I have been debating what to blog about today, but nothing useful or fun sprung up, so I decided to wing it and do a book review. Then again, the book I read most recently is The Tales of Beedle the Bard by J.K.Rowling. I can hear you protesting that you've had enough of Harry Potter from me, but... well, I'm winging it, so it doesn't count. Ha.
What struck me as I re-read this little gem I found in my bookcase, dwarfed by bigger and heavier books (I'd rather not give titles because then you'd know my darkest secrets), was that it bore just as much strength as those other books surrounding it. With only 108 pages of illustrated magic, Beedle's Tales was a literary treat I swallowed without chewing first.
And I'll tell you what, I'll give my kids to read the stories of Beedle the Bard because they carry lessons as powerful as their Muggle counterparts: fairytales. And who doesn't like a good fairytale? My earliest childhood memory was devouring fairytales (my favorite was Rumpelstiltskin), re-reading them, and I didn't stop there. I read fairytales (folktales) from all around the world and I discovered the magic of storytelling in its most ancient and raw form.
What is more, I learned that every culture had its unique morals and priorities, and that was my first taste of another culture. I read about lands where fishing was the most common practice, where fish were as big as a ship, and where the fish could converse with the fishermen. I also learned about superstition. Even though I knew about it because every family has its superstitions, including my own, it was enthralling to read about other people's views of the world, or rather how their world different from mine.
I suppose I should have known back then I would grow to travel and explore the wonders of the world. What is curious, though, is how a story can actually translate and embed this wonder onto a page. That's when I knew I was in love with storytelling.
Anyway, the same feeling emerged when I was re-reading Beedle the Bard last night. It was yet another reminder of how worldly and wise my favorite author was. J.K. Rowling has a lot of wisdom in her books and I believe it is because she has lived through hell and she has seen hell (when she worked with families of missing people) in others. And that is why, I think, Rowling's work can be related to in many cultures.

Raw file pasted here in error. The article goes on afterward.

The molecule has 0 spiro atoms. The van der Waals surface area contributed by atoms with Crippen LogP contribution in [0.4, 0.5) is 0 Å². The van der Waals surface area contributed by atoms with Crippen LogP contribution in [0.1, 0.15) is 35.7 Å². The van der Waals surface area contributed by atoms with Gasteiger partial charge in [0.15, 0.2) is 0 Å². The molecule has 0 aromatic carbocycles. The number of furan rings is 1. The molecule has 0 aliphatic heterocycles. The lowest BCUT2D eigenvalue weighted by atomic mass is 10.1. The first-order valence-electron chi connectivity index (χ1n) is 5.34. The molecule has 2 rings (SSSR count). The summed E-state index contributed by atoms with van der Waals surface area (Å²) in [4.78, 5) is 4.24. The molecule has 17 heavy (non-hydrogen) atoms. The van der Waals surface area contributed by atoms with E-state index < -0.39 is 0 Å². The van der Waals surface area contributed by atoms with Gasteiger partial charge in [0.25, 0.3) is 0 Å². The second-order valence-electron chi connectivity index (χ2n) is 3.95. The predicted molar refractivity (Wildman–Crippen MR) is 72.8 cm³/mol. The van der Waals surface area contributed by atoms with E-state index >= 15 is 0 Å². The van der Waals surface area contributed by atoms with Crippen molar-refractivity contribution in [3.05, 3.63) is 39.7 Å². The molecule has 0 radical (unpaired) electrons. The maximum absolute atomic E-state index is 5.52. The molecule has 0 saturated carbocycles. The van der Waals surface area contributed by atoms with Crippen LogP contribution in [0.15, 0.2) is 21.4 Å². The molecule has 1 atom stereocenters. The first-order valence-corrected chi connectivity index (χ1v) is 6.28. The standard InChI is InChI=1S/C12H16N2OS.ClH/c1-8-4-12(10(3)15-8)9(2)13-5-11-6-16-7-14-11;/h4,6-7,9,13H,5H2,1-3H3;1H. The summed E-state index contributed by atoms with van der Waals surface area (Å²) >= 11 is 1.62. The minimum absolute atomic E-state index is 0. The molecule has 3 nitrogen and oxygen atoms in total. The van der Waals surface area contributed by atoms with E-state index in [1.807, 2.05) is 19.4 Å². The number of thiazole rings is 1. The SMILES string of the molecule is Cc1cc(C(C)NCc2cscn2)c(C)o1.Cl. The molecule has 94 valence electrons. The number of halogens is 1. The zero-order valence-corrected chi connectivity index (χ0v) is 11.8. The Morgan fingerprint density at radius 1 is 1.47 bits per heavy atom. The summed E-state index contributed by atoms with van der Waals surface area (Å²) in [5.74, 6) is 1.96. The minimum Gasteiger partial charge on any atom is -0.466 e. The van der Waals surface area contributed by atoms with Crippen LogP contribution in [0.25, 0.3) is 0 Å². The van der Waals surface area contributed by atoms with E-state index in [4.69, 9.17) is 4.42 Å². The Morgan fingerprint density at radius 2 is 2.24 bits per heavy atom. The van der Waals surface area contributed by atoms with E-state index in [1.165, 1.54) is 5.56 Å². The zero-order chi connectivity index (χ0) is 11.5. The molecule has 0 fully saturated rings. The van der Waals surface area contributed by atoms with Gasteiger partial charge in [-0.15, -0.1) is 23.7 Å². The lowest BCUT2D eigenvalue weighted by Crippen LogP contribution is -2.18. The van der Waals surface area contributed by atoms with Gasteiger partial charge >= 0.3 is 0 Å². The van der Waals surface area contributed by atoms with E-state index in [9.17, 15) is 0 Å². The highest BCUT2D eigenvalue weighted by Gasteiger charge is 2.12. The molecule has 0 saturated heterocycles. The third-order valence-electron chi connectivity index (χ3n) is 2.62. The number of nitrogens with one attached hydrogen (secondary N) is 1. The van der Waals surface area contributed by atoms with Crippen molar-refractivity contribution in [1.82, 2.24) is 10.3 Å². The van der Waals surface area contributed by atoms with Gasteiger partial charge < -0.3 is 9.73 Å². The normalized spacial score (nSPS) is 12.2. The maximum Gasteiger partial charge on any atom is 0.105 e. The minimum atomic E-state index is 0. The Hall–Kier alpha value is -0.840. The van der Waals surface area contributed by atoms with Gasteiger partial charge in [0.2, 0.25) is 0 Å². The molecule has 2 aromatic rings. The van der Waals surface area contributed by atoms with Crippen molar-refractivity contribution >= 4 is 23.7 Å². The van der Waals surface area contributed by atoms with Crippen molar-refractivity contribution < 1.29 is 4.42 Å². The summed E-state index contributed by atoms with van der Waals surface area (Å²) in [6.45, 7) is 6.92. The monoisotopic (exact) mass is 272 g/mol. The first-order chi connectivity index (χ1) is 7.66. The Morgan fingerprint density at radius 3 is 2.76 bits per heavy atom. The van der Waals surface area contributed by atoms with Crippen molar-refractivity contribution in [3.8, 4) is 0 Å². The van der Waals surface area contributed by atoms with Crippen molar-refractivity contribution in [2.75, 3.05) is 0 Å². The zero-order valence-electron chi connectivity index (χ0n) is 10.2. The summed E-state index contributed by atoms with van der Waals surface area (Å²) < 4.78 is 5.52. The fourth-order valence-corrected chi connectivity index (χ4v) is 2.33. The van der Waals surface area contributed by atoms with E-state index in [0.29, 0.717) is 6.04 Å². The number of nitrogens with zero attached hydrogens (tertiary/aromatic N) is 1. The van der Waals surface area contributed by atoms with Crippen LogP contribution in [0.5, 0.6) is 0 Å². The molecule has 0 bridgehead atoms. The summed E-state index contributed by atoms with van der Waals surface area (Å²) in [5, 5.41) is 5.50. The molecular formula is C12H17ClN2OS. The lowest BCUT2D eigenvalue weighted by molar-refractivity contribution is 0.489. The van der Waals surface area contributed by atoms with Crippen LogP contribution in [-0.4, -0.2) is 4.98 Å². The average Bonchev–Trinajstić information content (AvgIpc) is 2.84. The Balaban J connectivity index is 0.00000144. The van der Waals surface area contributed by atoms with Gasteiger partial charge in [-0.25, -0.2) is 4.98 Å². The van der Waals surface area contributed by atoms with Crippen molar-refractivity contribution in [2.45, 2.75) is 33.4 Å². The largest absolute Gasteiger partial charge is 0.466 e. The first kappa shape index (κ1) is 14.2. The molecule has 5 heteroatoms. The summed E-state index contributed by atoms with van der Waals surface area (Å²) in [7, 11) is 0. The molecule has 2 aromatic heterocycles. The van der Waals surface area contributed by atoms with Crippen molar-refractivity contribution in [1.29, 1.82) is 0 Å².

Now... let's look at some of the lessons she delivers in the tiny book:
--"Magic causes as much troubles as it cures."
--You should always help those in need if you have the power to do so.
--The lessons along the way matter more than the end goal.
--One cannot be invulnerable but one always strives to be.
--You should never pose to be something you are not.
--You can never cheat death, but you can sometimes try to delay it.
And so on. What adds more to the tales are Dumbledore's notes which are completely true to his character, as always. He inserts some playful remarks and admits to his flaws. But the stories themselves can absolutely be read on their own, even if one has not read Harry Potter, the sentiments are there for you to grasp them if you so choose. And that's the thing. I chose to be inspired by Harry's journey and by the Tales of Beedle the Bard. I think a part of me is still in love with fairytales... not because of their happy endings (which eludes one of the stories in the booklet), but because of their encompassing wisdom.
I don't always manage to write what I mean. And I don't always end up sounding smart at all. But it is my belief that fairytales touch that part of us that believes in the myth of perfect storytelling. They almost sound like music, don't they? And what's greater than music in this world?
But I digress.. I warned you I was winging it. ;)
Bottom line is... my favorite stories were The Fountain of Fair Fortune and The Tale of the Three Brothers because they spoke the loudest to me. Which were yours?
And what about YOUR favorite fairytales? Are you a Disney fan or do you like other folklore? I am all ears when it comes to magic in words. :)